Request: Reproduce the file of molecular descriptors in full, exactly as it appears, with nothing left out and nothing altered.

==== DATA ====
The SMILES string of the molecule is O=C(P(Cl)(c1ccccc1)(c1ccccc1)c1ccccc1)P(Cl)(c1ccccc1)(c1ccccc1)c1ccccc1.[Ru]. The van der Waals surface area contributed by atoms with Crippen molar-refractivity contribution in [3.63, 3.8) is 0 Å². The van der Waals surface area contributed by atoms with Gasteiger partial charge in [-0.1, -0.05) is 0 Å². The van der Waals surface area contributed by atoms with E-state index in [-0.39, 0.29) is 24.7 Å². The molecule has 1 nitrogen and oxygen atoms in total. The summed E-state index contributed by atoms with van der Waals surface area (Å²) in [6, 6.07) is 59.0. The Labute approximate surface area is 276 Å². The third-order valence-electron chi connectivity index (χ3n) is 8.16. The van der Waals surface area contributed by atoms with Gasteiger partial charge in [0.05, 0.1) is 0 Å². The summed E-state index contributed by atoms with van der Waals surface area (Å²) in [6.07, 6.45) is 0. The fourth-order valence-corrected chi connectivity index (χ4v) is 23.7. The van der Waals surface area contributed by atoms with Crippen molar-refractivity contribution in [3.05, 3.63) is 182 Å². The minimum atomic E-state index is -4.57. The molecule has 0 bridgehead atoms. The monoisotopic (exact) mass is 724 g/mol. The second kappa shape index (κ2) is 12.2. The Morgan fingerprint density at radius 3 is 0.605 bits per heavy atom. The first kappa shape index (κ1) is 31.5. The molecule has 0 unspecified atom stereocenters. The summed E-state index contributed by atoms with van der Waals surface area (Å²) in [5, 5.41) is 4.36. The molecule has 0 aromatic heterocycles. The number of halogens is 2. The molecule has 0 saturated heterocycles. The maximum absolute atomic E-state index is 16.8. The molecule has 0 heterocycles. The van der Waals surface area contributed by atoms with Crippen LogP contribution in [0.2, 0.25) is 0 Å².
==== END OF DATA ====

The SMILES string of the molecule is O=C(P(Cl)(c1ccccc1)(c1ccccc1)c1ccccc1)P(Cl)(c1ccccc1)(c1ccccc1)c1ccccc1.[Ru]. The van der Waals surface area contributed by atoms with Crippen molar-refractivity contribution in [3.63, 3.8) is 0 Å². The van der Waals surface area contributed by atoms with Gasteiger partial charge in [-0.1, -0.05) is 0 Å². The van der Waals surface area contributed by atoms with E-state index in [-0.39, 0.29) is 24.7 Å². The molecule has 1 nitrogen and oxygen atoms in total. The summed E-state index contributed by atoms with van der Waals surface area (Å²) in [6, 6.07) is 59.0. The Labute approximate surface area is 276 Å². The third-order valence-electron chi connectivity index (χ3n) is 8.16. The van der Waals surface area contributed by atoms with Gasteiger partial charge in [0.05, 0.1) is 0 Å². The summed E-state index contributed by atoms with van der Waals surface area (Å²) in [6.07, 6.45) is 0. The fourth-order valence-corrected chi connectivity index (χ4v) is 23.7. The van der Waals surface area contributed by atoms with Crippen molar-refractivity contribution in [3.05, 3.63) is 182 Å². The minimum atomic E-state index is -4.57. The molecule has 0 bridgehead atoms. The monoisotopic (exact) mass is 724 g/mol. The second kappa shape index (κ2) is 12.2. The Morgan fingerprint density at radius 3 is 0.605 bits per heavy atom. The first kappa shape index (κ1) is 31.5. The molecule has 0 unspecified atom stereocenters. The summed E-state index contributed by atoms with van der Waals surface area (Å²) in [5, 5.41) is 4.36. The molecule has 0 aromatic heterocycles. The number of halogens is 2. The molecule has 0 saturated heterocycles. The maximum absolute atomic E-state index is 16.8. The molecule has 0 heterocycles. The van der Waals surface area contributed by atoms with Crippen LogP contribution in [0.2, 0.25) is 0 Å².